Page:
During our interview a few months before he retired in 2010, the Nobel laureate Desmond Tutu shared this heart-wrenching story of flying on a plane out of Lagos, Nigeria. As he boarded the plane, he was beaming with pride, he says, when he saw two black pilots shepherding the plane. While in the air, the plane experienced some bitter turbulence, and at that moment he admits:

"The first thought that came to my mind was 'Hey, there's no white men in that cockpit. Are those blacks going to be able to make it?'"

Archbishop emeritus Desmond Tutu is a pivotal figure in helping galvanize South Africa's improbable and peaceful transition from apartheid to democracy in the 1990s. And he's been an active participant ever since in the country's developing story ever since. Despite all the discussions and Truth and Reconciliation Commission hearings, he helps us realize that the amount of damage done to black South Africans' psyches is deep-seated. A sober reminder that history is present in incalculable ways.

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7Reflections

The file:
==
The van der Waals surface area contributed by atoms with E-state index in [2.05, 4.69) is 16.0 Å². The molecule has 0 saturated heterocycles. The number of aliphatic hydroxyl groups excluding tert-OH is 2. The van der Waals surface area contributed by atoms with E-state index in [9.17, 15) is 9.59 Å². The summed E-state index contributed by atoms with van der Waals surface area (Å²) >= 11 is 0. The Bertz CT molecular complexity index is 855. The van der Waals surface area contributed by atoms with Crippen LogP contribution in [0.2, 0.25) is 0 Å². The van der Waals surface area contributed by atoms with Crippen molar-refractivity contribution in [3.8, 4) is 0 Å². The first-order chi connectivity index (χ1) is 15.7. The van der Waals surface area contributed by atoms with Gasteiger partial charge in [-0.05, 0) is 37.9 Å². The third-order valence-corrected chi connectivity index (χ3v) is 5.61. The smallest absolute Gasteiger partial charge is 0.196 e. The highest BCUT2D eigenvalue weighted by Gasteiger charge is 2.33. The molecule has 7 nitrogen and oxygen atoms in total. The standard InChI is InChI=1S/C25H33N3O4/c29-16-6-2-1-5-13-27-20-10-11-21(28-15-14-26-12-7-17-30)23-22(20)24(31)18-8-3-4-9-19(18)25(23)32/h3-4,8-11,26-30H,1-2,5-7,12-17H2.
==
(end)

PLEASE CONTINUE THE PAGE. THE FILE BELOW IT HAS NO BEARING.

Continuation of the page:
Reflections

thanks for this, his unsparing honesty remains a powerful reminder that we can't fix all that has been broken.

Well said. It's a heart-wrenching story and for a man like him to share it is truly something special.

acknowledging our own prejudice-bias-paradigm is the first step toward a healing response to our broken-ness.  When a great man shares, we are all granted a bit of courage to take a deeper look into ourselves.  Thanks for sharing.
 

there is a lot of power in this kind of honesty. still, it is heartbreaking. 

I have read Tutu and heard him also talk in Kalamazoo. He truly inspires how we are all made for goodness. I was shocked too when hearing the above tale when you ran this interview, such that we very much feel his pain at the thought. Another impressionable thing was that he clearly sees how the oppressor likewise is dehumanized in the process of dehumanizing the victim. And reconciliation for this soul is also required, out of love. I have reminded myself of this often too when a vitriol email/blog entry or hate mail comes to my attention that the person is in need or some form or reconciliation.

I first heard of this account from my therapist. She attended a conference in South Africa and shared the impact of Dr. Tutu's revelation on the audience

Unfortunately, Bishop Tutu has a blind spot on certain issues. He has consistently refused to address the persecution of Christians in countries like Egypt. He omits mention of attacks on Christians in Nigeria, let alone the refusal of Saudi Arabia to allow churches on its soil. At the same time, he pillories the West, the US, Israel, ... He has called on people not to criticize Islamists, yet verbally attacked peaceful Christians. He wrote that Jews cannot be expected to be judged by the same standards as others - so he favors double standards. This is quite sad coming from a man who has achieved much.